The salt and mineral content of the fresh water produced through reverse osmosis tends to be around zero. Before it can be fed into the drinking water system, it first needs to be remineralised and mixed at a ratio of 5:1 with water from deep wells to raise the salinity to 1.5 grams per litre.
Loans from KfW
Without desalination, the population in the arid southern regions of Tunisia would not have sufficient drinking water. Many of these areas are desert environments. So KfW used 25 million euros in funds from the Federal Ministry for Economic Cooperation and Development (BMZ) to support a brackish water desalination programme that began in 2005. Ten plants that desalinate saline ground water are already in operation. To this end, KfW is providing 55 million euros for six additional plants in the form of a loan on behalf of the German Federal Government. These funds cover 70 per cent of the total investment.
With annual average rainfall of 150 millimetres, southern Tunisia is one of the most arid regions in the world. Up until construction of the desalination plant, Djerba’s population and one million tourists every year were supplied with a mix of brackish water from deep wells on the island that was desalinated in a plant and saline fresh water from the mainland. However, this method became insufficient to provide a continuous supply of hygienically safe water years ago. Particularly during the peak season in the summer, SONEDE needed to pump sulphurous and saline water from additional deep wells into the pipelines.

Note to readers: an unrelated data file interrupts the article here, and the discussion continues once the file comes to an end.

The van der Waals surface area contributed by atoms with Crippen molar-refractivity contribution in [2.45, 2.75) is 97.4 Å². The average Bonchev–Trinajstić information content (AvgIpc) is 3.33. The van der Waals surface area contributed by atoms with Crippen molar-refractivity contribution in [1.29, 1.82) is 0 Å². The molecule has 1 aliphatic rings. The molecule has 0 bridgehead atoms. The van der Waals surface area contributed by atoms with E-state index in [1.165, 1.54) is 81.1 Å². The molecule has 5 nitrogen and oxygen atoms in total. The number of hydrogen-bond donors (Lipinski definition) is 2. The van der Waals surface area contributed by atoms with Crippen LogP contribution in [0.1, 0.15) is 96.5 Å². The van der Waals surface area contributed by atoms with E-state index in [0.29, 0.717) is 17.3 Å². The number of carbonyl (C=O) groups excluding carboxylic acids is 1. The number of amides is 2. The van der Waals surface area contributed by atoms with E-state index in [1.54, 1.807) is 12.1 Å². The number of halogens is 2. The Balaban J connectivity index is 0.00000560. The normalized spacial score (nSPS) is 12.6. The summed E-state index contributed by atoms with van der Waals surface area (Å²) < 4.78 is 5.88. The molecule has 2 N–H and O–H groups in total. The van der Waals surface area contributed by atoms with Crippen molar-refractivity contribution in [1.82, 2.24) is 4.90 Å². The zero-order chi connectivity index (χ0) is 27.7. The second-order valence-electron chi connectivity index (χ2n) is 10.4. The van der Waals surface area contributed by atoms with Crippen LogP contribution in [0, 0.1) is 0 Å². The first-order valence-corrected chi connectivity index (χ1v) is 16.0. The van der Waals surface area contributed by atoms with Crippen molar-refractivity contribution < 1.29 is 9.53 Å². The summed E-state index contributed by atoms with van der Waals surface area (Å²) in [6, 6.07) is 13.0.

Video: KfW is supporting Tunisia in various projects on behalf of the German Federal Government. (KfW Group/Christian Chua and Thomas Schuch)
“We want to provide the southern population with drinking water, particularly those people living in the desert”, says Helali, the head of SONEDE. During tourist season, the island needs the entire supply of desalinated seawater. During other times, water from the new plant is also fed into the mainland supply network. This conserves the limited ground water resources in the south. Capacity for desalination of seawater on Djerba can be expanded by another 50 per cent within the existing building.
In 2021 SONEDE, which supplies the country’s three million households with drinking water, will put its second desalination plant into operation in Zarat. The site is on the mainland across from Djerba. Construction of the plant in Zarat will also be financed with a loan from KfW consisting of German federal government funds. Zarat will also supply 50,000 cubic metres of fresh water per day; the capacity of the plant can even be doubled.
Published on KfW Stories: 16 March 2020.
The described project contributes to the following United Nationsʼ Sustainable Development Goals
Goal 6: Ensure access to water and sanitation for all
There is no life without water! We need it for drinking, but also for producing food in agriculture. The United Nations thus recognised access to clean drinking water as a human right in 2008. However, 748 million people still live without clean drinking water. According to estimates, this causes the deaths of 5,000 children around the world each day. 2.5 billion people lack access to basic sanitation services.
All United Nations member states adopted the 2030 Agenda in 2015. At its heart is a list of 17 goals for sustainable development, known as the Sustainable Development Goals (SDGs). Our world should become a place where people are able to live in peace with each other in ways that are ecologically compatible, socially just, and economically effective.